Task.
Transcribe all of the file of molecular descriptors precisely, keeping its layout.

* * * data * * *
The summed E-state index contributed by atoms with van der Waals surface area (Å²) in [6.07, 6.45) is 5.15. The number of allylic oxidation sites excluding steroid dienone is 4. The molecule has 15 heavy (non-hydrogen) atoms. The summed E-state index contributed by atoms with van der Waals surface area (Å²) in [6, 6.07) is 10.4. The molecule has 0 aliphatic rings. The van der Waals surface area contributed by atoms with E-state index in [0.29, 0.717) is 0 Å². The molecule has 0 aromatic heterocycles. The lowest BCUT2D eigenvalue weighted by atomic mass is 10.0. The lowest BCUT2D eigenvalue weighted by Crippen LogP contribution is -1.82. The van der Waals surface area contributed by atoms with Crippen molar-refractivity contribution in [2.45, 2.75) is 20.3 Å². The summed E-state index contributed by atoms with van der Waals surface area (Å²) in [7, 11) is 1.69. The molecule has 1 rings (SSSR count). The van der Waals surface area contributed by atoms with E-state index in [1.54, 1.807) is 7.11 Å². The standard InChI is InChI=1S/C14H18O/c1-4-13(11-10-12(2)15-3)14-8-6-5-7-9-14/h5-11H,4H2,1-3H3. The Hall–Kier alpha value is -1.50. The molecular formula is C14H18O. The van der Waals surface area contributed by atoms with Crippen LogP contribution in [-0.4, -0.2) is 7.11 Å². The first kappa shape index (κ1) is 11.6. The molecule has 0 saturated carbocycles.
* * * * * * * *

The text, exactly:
The summed E-state index contributed by atoms with van der Waals surface area (Å²) in [6.07, 6.45) is 5.15. The number of allylic oxidation sites excluding steroid dienone is 4. The molecule has 15 heavy (non-hydrogen) atoms. The summed E-state index contributed by atoms with van der Waals surface area (Å²) in [6, 6.07) is 10.4. The molecule has 0 aliphatic rings. The van der Waals surface area contributed by atoms with E-state index in [0.29, 0.717) is 0 Å². The molecule has 0 aromatic heterocycles. The lowest BCUT2D eigenvalue weighted by atomic mass is 10.0. The lowest BCUT2D eigenvalue weighted by Crippen LogP contribution is -1.82. The van der Waals surface area contributed by atoms with Crippen molar-refractivity contribution in [2.45, 2.75) is 20.3 Å². The summed E-state index contributed by atoms with van der Waals surface area (Å²) in [7, 11) is 1.69. The molecule has 1 rings (SSSR count). The van der Waals surface area contributed by atoms with E-state index in [1.54, 1.807) is 7.11 Å². The standard InChI is InChI=1S/C14H18O/c1-4-13(11-10-12(2)15-3)14-8-6-5-7-9-14/h5-11H,4H2,1-3H3. The Hall–Kier alpha value is -1.50. The molecular formula is C14H18O. The van der Waals surface area contributed by atoms with Crippen LogP contribution in [-0.4, -0.2) is 7.11 Å². The first kappa shape index (κ1) is 11.6. The molecule has 0 saturated carbocycles.